Unfortunately, it seems that artists can much more easily detract from certain distribution channels than participate in them. A big name that comes to mind is Taylor Swift, in regards to her taking her music away from Spotify and then refusing to let Apple stream her latest album. I don’t imagine there being any boardroom meeting with music label execs regarding the profitability of the decision - it was probably entirely Swift’s prerogative.

If an artist can swiftly (no pun intended) pull their music away from a service, that’s quite worrisome given that one day you could have 10 albums of your favourite artist on a streaming service, then the next day have those albums taken away, unless you’re willing to invest in getting back those 10 albums elsewhere. With that said, some of your favourite artists might not even be on your preferred service to begin with - the Beatles’ absence on Spotify comes to mind.

Maybe it’s not the music that changes - maybe it’s the service itself. Remember that it’s not just the music that you buy when purchasing a subscription, but also the service’s desktop, mobile, and web app - all of which you’re locked in. If there are one or two minor inconveniences with the UI of a certain streaming app that you don’t like, don’t forget that you might have to deal with these every single time you want to listen to music.

DRM

I had to read up a bit on what this stuff can do to your music. Any music files encumbered by DRM, which stands for digital rights management, can be remotely deleted without forewarning if any IP disputes occur between services and music labels (and media providers in general), even if you have downloaded music files.

This is a problem that affects some individual purchases of songs or albums - some CD’s have DRM, and iTunes used to have DRM. However, most streaming services, even ones like Netflix that offer movies and TV shows, include DRM in all of its content.

In addition, even if you choose to keep some of your music in the form of music files, any integration with services that apply DRM to your files can result in remote deletion as well - Apple Music is among the offenders. The worst part is that DRM policies are never explicit, much less to those who don’t follow what happens in tech. It’s never obvious which bits of your music can be taken away and why.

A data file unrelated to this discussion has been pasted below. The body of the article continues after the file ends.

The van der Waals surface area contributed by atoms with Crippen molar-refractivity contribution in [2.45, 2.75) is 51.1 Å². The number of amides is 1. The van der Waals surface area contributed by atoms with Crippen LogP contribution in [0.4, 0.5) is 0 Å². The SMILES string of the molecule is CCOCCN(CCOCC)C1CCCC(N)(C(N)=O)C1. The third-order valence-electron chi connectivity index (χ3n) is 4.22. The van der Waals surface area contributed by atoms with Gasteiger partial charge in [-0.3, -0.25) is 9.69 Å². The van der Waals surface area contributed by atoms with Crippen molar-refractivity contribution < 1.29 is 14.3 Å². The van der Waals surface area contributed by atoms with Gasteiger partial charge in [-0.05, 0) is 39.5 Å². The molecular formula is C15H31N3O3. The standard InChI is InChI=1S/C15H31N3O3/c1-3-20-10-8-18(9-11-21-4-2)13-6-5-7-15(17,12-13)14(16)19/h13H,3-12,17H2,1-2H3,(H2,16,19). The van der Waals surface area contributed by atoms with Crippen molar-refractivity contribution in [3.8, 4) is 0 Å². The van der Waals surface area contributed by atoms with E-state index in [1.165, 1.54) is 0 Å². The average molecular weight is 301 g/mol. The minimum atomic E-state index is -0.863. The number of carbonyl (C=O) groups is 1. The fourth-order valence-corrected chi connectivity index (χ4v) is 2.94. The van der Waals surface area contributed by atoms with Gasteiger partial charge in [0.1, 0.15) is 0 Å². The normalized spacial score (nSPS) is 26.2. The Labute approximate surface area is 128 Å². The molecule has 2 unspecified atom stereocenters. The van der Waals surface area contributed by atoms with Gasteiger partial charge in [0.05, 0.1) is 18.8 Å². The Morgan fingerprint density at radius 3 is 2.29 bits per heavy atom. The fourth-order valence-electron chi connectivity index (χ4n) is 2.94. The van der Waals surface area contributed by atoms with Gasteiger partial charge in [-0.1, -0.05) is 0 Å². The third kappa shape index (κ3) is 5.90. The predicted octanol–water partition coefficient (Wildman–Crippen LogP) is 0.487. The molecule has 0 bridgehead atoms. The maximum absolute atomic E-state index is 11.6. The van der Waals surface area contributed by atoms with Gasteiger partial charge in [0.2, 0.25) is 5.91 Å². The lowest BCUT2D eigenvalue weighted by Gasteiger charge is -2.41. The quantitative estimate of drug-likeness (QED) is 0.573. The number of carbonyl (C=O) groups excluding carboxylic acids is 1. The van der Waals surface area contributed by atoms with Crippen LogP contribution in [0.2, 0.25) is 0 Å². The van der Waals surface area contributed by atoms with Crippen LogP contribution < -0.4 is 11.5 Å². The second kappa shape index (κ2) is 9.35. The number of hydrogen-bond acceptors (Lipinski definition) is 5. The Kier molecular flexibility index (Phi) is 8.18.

Cognitive burden

Keeping all of this in mind, it’s easy to see why streaming services are such a cognitive burden. Even Apple’s solution is “a toxic hellstew” as quoted by Arment from CEO Tim Cook in the afore-linked piece: you’ve got so many services (iTunes Store, iTunes Match, iCloud Music Library, and Apple Music) bundled within an app notorious for its confusing UI (iTunes).

The problem is perhaps less conspicuous with services like Spotify that offer a more singular product. But, to me, what they offer can still be potentially confusing and frustrating (I say “potentially” as I’ve never regularly used a streaming service apart from Spotify’s free service), in comparison to simply owning and having 100% access to music files that are always on you and can’t as easily be taken away.

Sure, downloading whole albums beforehand can take time, and sometimes it's a little tedious to fill in missing details like track numbers or choosing which artists and albums to sync to my phone. But if there’s one thing I want to have full awareness of and control over, it’s the music library that I listen to so often and want to preserve for years, if not decades, to come.